How A's Chris Bassitt suddenly has turned into a strikeout pitcher


How A's Chris Bassitt suddenly has turned into a strikeout pitcher

OAKLAND — Coming into the season, Chris Bassitt had never been known as a strikeout pitcher. The 30-year-old right-hander notched a career-high 64 punchouts in 2015 in 86 innings, for a pedestrian rate of 6.7 strikeouts per nine innings.

Bassitt achieved his best strikeout percentage last season when he struck out 41 batters in 47 2/3 innings, still only translating to 7.7 per nine frames. This year, he's taken it to another level.

Bassitt punched out nine Cincinnati Reds on Thursday in 7 2/3 innings, taking a tough-luck loss in Oakland's 3-0 defeat at the Coliseum. In four starts this season, Bassitt has already registered 31 strikeouts in 24 2/3 innings, a rate of 11.3 per nine innings. That's the 15th-best mark in the majors among those with at least 20 innings pitched.

So how did Bassitt go from averaging fewer than seven strikeouts per nine innings to more than 11?

He actually credits his 2016 Tommy John surgery for teaching him how to pitch without dominant stuff.

"Your stuff is not that good coming back from Tommy John and you have to learn to pitch," Bassitt explained. "When you're throwing 89, 91, 92 (miles per hour), you've got to kind of learn to pitch without a really good fastball. Luckily for me, my fastball kind of came back and I was able to take what I learned from Tommy John and that whole process. When I'm back to throwing 95, 96 again, it makes life a whole heck of a lot easier."

Now three years removed from the surgery, Bassitt finally feels fully healthy again. As he noted, his fastball velocity is back up in the mid-90s and he compliments that pitch with a sinker, cutter, curveball, and changeup.

"A lot of movement," said A's manager Bob Melvin. "His curveball can be as slow as 66 or 67 and then a fastball at 95. Good movement on his sinker. He's got a cutter too."

It's not just the strikeout rate that has improved this season. Bassitt has done everything well. Despite Thursday's loss, he holds a 1-1 record with a 2.55 ERA and a 0.97 WHIP. 

"He used his time wisely when he was on the injured list," Melvin said. "'How can I get better?' He's quicker to the plate at times. He does everything a little better and he's pitching with some confidence. So yeah, he's always had that in him."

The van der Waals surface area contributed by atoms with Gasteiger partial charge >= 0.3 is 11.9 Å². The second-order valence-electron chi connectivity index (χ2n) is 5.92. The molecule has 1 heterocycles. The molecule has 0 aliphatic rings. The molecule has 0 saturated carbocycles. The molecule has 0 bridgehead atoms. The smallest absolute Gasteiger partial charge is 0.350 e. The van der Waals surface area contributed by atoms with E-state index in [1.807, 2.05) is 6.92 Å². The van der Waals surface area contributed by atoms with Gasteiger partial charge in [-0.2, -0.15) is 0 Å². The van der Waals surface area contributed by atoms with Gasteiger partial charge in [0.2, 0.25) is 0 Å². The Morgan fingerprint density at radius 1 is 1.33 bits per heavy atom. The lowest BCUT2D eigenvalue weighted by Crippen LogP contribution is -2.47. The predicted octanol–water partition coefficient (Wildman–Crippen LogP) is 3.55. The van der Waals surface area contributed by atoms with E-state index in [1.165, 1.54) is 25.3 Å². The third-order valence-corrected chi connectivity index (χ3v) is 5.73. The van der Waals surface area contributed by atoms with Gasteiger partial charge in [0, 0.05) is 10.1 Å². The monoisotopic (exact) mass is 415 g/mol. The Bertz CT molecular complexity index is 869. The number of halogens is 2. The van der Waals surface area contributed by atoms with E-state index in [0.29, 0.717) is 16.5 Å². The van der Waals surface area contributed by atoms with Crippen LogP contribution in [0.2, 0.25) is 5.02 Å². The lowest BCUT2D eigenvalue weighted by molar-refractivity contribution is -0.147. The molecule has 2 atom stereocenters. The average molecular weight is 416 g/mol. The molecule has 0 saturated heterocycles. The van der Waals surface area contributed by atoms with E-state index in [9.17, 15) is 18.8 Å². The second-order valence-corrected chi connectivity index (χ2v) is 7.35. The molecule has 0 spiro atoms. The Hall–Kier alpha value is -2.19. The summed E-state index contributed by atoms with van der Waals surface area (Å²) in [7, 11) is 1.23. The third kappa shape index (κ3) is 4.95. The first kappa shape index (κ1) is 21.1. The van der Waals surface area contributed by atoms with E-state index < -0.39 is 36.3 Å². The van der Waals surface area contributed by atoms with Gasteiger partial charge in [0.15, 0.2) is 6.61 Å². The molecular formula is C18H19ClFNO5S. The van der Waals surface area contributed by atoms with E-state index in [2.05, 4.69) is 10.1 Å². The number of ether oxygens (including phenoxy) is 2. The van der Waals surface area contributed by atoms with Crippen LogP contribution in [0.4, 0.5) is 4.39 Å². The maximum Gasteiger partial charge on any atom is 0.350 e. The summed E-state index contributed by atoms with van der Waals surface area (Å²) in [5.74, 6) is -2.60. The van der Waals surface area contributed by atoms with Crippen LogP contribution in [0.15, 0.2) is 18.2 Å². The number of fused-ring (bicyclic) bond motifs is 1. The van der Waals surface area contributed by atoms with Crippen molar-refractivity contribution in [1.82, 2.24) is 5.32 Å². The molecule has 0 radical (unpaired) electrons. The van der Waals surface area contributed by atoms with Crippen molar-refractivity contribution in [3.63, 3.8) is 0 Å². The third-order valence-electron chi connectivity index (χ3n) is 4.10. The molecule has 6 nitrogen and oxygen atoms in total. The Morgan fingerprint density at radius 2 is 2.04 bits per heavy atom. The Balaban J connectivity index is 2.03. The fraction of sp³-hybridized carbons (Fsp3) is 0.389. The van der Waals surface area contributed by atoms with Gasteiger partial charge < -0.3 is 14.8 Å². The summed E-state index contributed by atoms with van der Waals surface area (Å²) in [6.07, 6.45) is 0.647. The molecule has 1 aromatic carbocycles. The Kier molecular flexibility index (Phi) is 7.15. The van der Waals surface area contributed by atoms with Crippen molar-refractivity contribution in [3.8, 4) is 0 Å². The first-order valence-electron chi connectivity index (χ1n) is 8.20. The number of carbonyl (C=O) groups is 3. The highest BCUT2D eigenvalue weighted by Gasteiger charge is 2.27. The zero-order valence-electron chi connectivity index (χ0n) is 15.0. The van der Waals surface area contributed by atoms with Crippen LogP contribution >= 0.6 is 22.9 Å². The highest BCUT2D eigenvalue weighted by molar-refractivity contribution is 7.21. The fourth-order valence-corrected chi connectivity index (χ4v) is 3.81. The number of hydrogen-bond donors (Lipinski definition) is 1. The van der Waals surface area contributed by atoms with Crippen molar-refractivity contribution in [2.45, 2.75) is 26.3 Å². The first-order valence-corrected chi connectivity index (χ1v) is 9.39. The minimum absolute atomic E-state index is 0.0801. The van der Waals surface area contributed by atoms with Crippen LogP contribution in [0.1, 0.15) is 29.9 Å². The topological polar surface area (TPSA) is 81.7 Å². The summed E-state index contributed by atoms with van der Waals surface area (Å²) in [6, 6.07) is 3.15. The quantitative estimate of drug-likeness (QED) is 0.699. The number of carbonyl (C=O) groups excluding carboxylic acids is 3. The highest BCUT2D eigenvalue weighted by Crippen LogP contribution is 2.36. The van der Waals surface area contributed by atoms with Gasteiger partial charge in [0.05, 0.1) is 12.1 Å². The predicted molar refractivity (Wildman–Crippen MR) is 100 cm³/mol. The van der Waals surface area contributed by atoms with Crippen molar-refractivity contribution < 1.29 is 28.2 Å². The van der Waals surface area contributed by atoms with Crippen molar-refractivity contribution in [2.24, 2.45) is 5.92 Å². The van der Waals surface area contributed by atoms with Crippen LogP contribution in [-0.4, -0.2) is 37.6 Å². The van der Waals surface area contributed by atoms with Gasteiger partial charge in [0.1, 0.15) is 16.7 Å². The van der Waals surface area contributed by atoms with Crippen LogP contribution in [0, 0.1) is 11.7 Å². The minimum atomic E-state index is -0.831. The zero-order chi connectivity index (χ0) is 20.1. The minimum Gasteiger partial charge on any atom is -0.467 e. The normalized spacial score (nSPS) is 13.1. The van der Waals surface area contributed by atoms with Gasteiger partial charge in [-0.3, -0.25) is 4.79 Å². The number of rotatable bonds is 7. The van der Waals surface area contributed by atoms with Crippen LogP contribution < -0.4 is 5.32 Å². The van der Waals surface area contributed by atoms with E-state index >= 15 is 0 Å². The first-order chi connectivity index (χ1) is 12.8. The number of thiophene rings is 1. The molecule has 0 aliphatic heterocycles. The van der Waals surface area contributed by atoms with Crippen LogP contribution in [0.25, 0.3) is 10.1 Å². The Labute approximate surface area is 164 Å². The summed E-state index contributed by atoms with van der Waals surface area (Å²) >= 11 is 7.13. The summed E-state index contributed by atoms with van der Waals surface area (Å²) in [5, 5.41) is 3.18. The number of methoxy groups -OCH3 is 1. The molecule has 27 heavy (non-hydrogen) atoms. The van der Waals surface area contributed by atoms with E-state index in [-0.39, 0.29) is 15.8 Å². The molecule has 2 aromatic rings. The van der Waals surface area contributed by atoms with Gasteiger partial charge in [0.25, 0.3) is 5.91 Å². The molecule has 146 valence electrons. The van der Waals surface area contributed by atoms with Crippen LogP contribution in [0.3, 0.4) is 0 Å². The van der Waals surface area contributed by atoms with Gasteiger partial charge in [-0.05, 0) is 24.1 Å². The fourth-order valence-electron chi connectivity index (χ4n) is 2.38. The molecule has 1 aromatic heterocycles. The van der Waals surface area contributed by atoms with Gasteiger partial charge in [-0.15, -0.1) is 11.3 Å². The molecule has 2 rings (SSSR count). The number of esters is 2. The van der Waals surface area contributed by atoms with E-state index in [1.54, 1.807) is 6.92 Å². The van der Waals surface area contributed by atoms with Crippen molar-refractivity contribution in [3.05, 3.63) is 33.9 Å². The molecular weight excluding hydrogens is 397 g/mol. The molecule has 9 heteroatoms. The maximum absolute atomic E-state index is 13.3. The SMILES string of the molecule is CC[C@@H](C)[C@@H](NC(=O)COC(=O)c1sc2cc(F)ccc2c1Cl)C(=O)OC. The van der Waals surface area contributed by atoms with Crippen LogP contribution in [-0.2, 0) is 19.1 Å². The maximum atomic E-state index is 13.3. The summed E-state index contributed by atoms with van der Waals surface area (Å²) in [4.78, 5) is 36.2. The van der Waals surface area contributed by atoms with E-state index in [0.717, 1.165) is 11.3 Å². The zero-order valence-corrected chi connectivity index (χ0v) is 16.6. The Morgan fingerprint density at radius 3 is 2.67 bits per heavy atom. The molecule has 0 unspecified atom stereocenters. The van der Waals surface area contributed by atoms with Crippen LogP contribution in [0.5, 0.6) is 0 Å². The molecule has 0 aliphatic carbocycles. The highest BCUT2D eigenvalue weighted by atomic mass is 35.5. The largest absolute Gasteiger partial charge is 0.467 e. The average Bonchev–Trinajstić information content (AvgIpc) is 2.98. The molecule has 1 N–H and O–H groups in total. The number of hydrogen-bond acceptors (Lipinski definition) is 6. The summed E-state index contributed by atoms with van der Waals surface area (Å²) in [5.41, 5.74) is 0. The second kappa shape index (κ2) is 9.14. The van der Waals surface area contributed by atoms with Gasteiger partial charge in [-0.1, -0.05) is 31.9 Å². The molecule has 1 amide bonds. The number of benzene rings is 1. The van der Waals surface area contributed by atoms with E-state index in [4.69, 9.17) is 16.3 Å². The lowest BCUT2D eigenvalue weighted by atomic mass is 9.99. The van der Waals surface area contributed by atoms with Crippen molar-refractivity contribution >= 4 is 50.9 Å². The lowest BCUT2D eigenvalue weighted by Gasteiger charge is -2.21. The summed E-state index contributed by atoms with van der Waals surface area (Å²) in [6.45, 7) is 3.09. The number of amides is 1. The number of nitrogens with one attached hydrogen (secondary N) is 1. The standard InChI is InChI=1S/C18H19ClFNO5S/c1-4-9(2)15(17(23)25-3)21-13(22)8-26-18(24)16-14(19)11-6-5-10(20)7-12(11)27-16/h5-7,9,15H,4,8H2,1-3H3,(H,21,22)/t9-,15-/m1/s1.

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Bassitt says he doesn't specifically try to strike batters out, often preferring weak contact early in the count. But he is also confident in his ability to overpower hitters when he needs to.

"Do I think it's probably going to keep up like this? Probably not. But at the same time, I think I can punch a lot of guys out all the time."

A's vs. Twins lineups: Daniel Mengden gets ball in series finale


A's vs. Twins lineups: Daniel Mengden gets ball in series finale

The A's just keep on winning.

After dropping the series opener to the Twins on Thursday, the A's have responded with two straight wins in Minnesota, including a 5-4 win Saturday that was highlighted by a two-out, two-run single by Khris Davis in the ninth inning.

The A's now have won eight of their last nine games and will send right-hander Daniel Mengden to the mound for the series finale against the Twins on Sunday.  The Twins will counter with right-hander Michael Pineda.

Here are the full lineups for the A's-Twins game, which will be broadcast on NBC Sports California and the MyTeams app. Coverage begins at 10:30 a.m. PT, with first pitch at 11:10.

Oakland Athletics (57-42)
Marcus Semien, SS
Matt Chapman, 3B
Matt Olson, 1B
Mark Canha, RF
Ramon Laureano, CF
Khris Davis, DH
Robbie Grossman, LF
Jurickson Profar, 2B
Josh Phegley, C

Daniel Mengden, RHP (5-1, 4.21 ERA)

Minnesota Twins (59-38)
Max Kepler, CF
Jorge Polanco, SS
Nelson Cruz, DH
Eddie Rosario, LF
Miguel Sano, 3B
Marwin Gonzalez, RF
Luis Arraez, 2B
Ehire Adrianza, 1B
Jason Castro, CF

Michael Pineda, RHP (6-5, 4.38 ERA)

Why A's slugger Khris Davis' clutch hit vs. Twins was just what he needed

NBC Sports California

Why A's slugger Khris Davis' clutch hit vs. Twins was just what he needed

A's slugger Khris Davis hasn't hit a home run in a month, but he has delivered for Oakland in each of its last two wins.

The night after notching two RBI singles, Davis drove home the tying and go-ahead runs in the A's 5-4 win against the Minnesota Twins on Saturday night at Target Field. Oakland was down to its last out, but had two men on base after Minnesota closer Taylor Rogers hit Mark Canha with a slider and allowed a double to Ramón Laureano. 

"Most of all I think it was big for Khris because he's come up big in those situations so many times for us and if anybody needed a little bit of a spark, it would be Khris," A's manager Bob Melvin told reporters after the game.  "That was a huge hit."

In addition to a sudden lack of power, Davis has seen his batting average fall. The 31-year-old is slashing just .218/.299/.244 since June 19 -- a day after he hit his last home run. 

But Davis now has hits in each of his last four games, and all but two since the All-Star break. Only one has been of the extra-base variety -- a double in Thursday's series opener with the Twins -- yet Melvin thinks it's only a matter of time before Davis regains his power.

"My guess is he's going to hit another home run here at some point," Melvin joked. "When he does, he's going to be off to the races. But, we'll take a big hit right there which he's done many times for us. He's felt better in the last few days. That was big for him, and it was big for us."

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Davis has two career home runs to his name at Target Field and will have a chance to add a third if he is in the lineup for Sunday's series finale in Minnesota. That would end a drought that pre-dates the start of the summer, and provide further proof that Davis is back on track.